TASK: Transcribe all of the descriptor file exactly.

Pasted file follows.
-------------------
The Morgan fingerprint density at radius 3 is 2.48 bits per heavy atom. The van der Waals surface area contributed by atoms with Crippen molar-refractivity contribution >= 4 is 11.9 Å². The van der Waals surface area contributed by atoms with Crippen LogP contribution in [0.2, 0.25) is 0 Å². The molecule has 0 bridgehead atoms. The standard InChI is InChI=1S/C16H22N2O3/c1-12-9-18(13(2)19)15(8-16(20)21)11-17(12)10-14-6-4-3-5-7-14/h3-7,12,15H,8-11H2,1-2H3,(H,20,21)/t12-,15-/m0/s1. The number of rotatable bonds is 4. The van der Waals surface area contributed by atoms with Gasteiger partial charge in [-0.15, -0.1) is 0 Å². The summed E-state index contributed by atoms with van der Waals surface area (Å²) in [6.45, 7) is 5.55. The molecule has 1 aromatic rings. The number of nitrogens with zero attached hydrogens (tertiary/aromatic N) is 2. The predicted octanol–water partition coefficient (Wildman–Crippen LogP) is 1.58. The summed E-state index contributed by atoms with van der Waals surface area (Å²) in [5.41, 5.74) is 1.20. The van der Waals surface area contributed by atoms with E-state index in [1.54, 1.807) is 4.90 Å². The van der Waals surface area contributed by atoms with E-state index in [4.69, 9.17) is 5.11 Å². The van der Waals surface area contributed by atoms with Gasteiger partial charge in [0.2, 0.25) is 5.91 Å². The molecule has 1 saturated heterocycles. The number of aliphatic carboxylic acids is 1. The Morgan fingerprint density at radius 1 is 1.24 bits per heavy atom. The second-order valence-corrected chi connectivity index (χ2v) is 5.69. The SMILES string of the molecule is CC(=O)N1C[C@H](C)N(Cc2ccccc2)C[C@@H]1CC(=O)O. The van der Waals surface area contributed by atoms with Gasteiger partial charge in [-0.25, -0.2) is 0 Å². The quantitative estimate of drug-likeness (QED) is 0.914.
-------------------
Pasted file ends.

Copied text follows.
The Morgan fingerprint density at radius 3 is 2.48 bits per heavy atom. The van der Waals surface area contributed by atoms with Crippen molar-refractivity contribution >= 4 is 11.9 Å². The van der Waals surface area contributed by atoms with Crippen LogP contribution in [0.2, 0.25) is 0 Å². The molecule has 0 bridgehead atoms. The standard InChI is InChI=1S/C16H22N2O3/c1-12-9-18(13(2)19)15(8-16(20)21)11-17(12)10-14-6-4-3-5-7-14/h3-7,12,15H,8-11H2,1-2H3,(H,20,21)/t12-,15-/m0/s1. The number of rotatable bonds is 4. The van der Waals surface area contributed by atoms with Gasteiger partial charge in [-0.15, -0.1) is 0 Å². The summed E-state index contributed by atoms with van der Waals surface area (Å²) in [6.45, 7) is 5.55. The molecule has 1 aromatic rings. The number of nitrogens with zero attached hydrogens (tertiary/aromatic N) is 2. The predicted octanol–water partition coefficient (Wildman–Crippen LogP) is 1.58. The summed E-state index contributed by atoms with van der Waals surface area (Å²) in [5.41, 5.74) is 1.20. The van der Waals surface area contributed by atoms with E-state index in [1.54, 1.807) is 4.90 Å². The van der Waals surface area contributed by atoms with E-state index in [4.69, 9.17) is 5.11 Å². The van der Waals surface area contributed by atoms with Gasteiger partial charge in [0.2, 0.25) is 5.91 Å². The molecule has 1 saturated heterocycles. The number of aliphatic carboxylic acids is 1. The Morgan fingerprint density at radius 1 is 1.24 bits per heavy atom. The second-order valence-corrected chi connectivity index (χ2v) is 5.69. The SMILES string of the molecule is CC(=O)N1C[C@H](C)N(Cc2ccccc2)C[C@@H]1CC(=O)O. The van der Waals surface area contributed by atoms with Gasteiger partial charge in [-0.25, -0.2) is 0 Å². The quantitative estimate of drug-likeness (QED) is 0.914.